ENSTATITE, a rock-forming mineral belonging to the group of orthorhombic pyroxenes. It is a magnesium metasilicate, MgSiO3, often with a little iron replacing the magnesium: as the iron increases in amount there is a transition to bronzite (q.v.), and with still more iron to hypersthene (q.v.). Bronzite and hypersthene were known long before enstatite, which was first described by G.A. Kenngott in 1855, and named from , "an opponent," because the mineral is almost infusible before the blowpipe: the material he described consisted of imperfect prismatic crystals, previously thought to be scapolite, from the serpentine of Mount Zdjar near Schönberg in Moravia. Crystals suitable for goniometric measurement were later found in the meteorite which fell at Breitenbach in the Erzgebirge, Bohemia. Large crystals, a foot in length and mostly altered to steatite, were found in 1874 in the apatite veins traversing mica-schist and hornblende-schist at the apatite mine of Kjörrestad, near Brevig in southern Norway. Isolated crystals are of rare occurrence, the mineral being usually found as an essential constituent of igneous rocks; either as irregular masses in plutonic rocks (norite, peridotite, pyroxenite, etc.) and the serpentines which have resulted by their alteration, or as small idiormorphic crystals in volcanic rocks (trachyte, andesite). It is also a common constituent of meteoric stones, forming with olivine the bulk of the material: here it often forms small spherical masses, or chondrules, with an internal radiated structure.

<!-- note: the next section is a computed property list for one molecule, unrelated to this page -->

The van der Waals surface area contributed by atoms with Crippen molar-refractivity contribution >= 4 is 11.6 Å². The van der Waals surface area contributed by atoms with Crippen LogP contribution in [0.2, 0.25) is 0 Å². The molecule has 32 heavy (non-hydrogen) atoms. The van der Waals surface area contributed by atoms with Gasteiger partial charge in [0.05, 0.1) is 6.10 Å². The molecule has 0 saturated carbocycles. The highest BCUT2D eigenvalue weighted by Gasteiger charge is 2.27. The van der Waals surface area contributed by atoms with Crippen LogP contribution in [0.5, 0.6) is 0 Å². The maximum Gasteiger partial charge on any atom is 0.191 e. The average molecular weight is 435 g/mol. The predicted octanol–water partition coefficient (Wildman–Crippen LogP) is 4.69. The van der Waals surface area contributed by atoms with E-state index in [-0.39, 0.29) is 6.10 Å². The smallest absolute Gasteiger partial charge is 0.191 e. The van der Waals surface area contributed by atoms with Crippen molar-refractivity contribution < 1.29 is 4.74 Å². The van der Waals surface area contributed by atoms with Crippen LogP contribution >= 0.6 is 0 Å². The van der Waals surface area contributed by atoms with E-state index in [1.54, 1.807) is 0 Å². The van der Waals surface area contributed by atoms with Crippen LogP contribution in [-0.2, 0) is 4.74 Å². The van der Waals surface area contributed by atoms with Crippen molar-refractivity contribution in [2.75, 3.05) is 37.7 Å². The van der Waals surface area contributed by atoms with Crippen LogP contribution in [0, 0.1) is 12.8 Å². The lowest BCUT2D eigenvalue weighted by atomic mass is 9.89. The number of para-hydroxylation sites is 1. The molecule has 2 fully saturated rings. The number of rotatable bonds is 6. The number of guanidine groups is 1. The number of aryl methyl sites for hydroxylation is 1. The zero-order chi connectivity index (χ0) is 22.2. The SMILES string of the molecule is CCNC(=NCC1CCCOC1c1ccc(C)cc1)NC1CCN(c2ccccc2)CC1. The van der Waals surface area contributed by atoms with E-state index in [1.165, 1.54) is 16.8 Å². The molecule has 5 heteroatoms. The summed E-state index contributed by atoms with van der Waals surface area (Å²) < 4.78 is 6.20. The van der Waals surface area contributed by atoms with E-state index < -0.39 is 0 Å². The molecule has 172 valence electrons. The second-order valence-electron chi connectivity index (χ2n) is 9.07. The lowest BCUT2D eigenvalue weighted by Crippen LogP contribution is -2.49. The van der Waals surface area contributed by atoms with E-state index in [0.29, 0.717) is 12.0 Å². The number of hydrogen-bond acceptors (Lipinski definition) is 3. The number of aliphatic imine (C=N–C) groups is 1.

Enstatite and the other orthorhombic pyroxenes are distinguished from those of the monoclinic series by their optical characters, viz. straight extinction, much weaker double refraction and stronger pleochroism: they have prismatic cleavages (with an angle of 88° 16') as well as planes of parting parallel to the planes of symmetry in the prism-zone. Enstatite is white, greenish or brown in colour; its hardness is 5, and sp. gr. 3.2-3.3.

(L. J. S.)

Note - this article incorporates content from Encyclopaedia Britannica, Eleventh Edition, (1910-1911)

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